In 1914, a luxury ship leaves Italy in order to scatter the ashes of a famous opera singer. A lovable bumbling journalist chronicles the voyage and meets the singer's many eccentric friends and admirers.
Sad story of a waif, Gelsomina, who is sold by her mother to Zampano for 10,000 lire and a few kilos of food. Zampano is a traveling showman who exhibits feats of strength by breaking a chain wrapped around his chest. He performs in village squares and then passes the hat for whatever the normally small crowd is prepared to give. He teaches Gelsomina a drum roll as part of his introduction. He doesn't treat her well and when she tries to run away, he beats her. They eventually join a small traveling circus where they meet a tight-rope walker who convinces Gelsomina to question her choices.Written by
Anthony Quinn was working on a film with Giulietta Masina when she introduced him to her husband, Federico Fellini. Fellini was immediately convinced that the Mexican -born actor would make the perfect Zampano the strongman in his new film, which was to become (La Strada (1954), and implored him to accept the role. The nonplussed actor, who had no idea who Fellini was, initially turned him down, but Fellini was persistent, pestering him for days about the project. Shortly thereafter, Quinn spent the evening with Ingrid Bergman and her husband, director Roberto Rossellini. After dinner, the three watched Fellini's most recent film, the comedy-drama (I Vitelloni (1953), and Quinn realized with astonishment that the crazy Italian filmmaker who had been hounding him for days was a genius. See more »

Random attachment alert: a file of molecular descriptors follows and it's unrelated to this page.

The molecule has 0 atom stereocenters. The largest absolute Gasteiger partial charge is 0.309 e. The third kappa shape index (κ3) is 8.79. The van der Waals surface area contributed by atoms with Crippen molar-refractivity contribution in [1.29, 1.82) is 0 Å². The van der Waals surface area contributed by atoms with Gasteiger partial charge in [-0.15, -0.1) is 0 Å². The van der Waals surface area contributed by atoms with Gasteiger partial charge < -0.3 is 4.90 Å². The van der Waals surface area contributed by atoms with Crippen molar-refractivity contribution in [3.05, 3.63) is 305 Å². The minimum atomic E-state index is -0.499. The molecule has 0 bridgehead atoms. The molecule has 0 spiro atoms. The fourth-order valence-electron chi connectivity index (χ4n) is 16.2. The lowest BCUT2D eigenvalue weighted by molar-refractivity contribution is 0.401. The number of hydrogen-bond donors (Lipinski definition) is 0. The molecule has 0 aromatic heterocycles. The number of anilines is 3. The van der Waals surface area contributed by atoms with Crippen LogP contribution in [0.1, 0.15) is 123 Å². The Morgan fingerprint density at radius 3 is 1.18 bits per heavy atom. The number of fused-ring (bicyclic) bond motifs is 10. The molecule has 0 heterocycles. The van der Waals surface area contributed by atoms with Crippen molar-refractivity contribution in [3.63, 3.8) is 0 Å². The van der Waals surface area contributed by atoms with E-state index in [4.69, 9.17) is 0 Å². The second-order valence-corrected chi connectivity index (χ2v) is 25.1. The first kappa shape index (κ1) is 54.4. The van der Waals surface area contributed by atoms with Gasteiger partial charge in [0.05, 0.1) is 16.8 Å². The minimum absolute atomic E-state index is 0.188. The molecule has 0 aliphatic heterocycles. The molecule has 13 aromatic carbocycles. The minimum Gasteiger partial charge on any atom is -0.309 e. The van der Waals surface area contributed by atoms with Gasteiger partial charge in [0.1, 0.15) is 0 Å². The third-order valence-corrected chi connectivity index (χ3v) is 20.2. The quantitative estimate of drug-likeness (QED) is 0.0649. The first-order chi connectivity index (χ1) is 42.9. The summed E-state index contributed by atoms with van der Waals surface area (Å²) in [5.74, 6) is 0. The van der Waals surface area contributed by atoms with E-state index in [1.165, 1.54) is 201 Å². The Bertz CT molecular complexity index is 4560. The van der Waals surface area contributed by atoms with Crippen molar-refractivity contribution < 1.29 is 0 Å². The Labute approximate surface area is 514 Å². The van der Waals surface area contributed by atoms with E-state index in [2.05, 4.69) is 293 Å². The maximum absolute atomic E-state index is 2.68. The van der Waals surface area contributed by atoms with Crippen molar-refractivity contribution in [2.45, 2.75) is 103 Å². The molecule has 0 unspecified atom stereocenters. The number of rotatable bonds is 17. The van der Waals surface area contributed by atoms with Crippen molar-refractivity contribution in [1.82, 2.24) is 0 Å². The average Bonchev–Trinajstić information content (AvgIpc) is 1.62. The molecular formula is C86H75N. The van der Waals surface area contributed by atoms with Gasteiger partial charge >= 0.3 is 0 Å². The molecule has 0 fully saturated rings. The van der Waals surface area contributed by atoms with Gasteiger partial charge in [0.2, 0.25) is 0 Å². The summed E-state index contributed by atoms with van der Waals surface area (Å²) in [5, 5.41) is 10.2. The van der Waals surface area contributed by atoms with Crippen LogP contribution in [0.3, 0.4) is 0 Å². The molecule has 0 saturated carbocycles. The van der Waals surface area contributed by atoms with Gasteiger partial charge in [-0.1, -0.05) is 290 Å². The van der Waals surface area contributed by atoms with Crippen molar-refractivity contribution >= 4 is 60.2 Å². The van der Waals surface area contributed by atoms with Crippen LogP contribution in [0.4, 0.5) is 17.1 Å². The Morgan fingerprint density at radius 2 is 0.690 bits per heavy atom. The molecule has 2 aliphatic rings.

While Gelsomina is sitting against the stone wall in the mountains, the light changes from shadow to direct sun. See more »
Anthony Quinn who was Cecil B de Mille's son in law told the story of showing La Strada to his father in law. It seems that De Mille couldn't take it. He asked for the projection to be interrupted in more than one occasion. He was disturbed, confused. Maybe it was the simplicity, the total lack of artifice. Let's remember Fellini shot it in the immediate post-war Italy with no means whatsoever and here it was, a masterpiece changing the world of cinema pushing us to a reality that was as pungent as it was poetic. The heartbreaking story of Gelsomina - an extraordinary Giulietta Masina - and Zampano - a spectacular prime Anthony Quinn who plays his humanoid with shattering truth - went to become a global sensation and an Oscar winner. Apparently, after the film was over, Cecil B de Mille got up and left the room without saying a word.
37 of 39 people found this review helpful.
Was this review helpful to you?
| Report this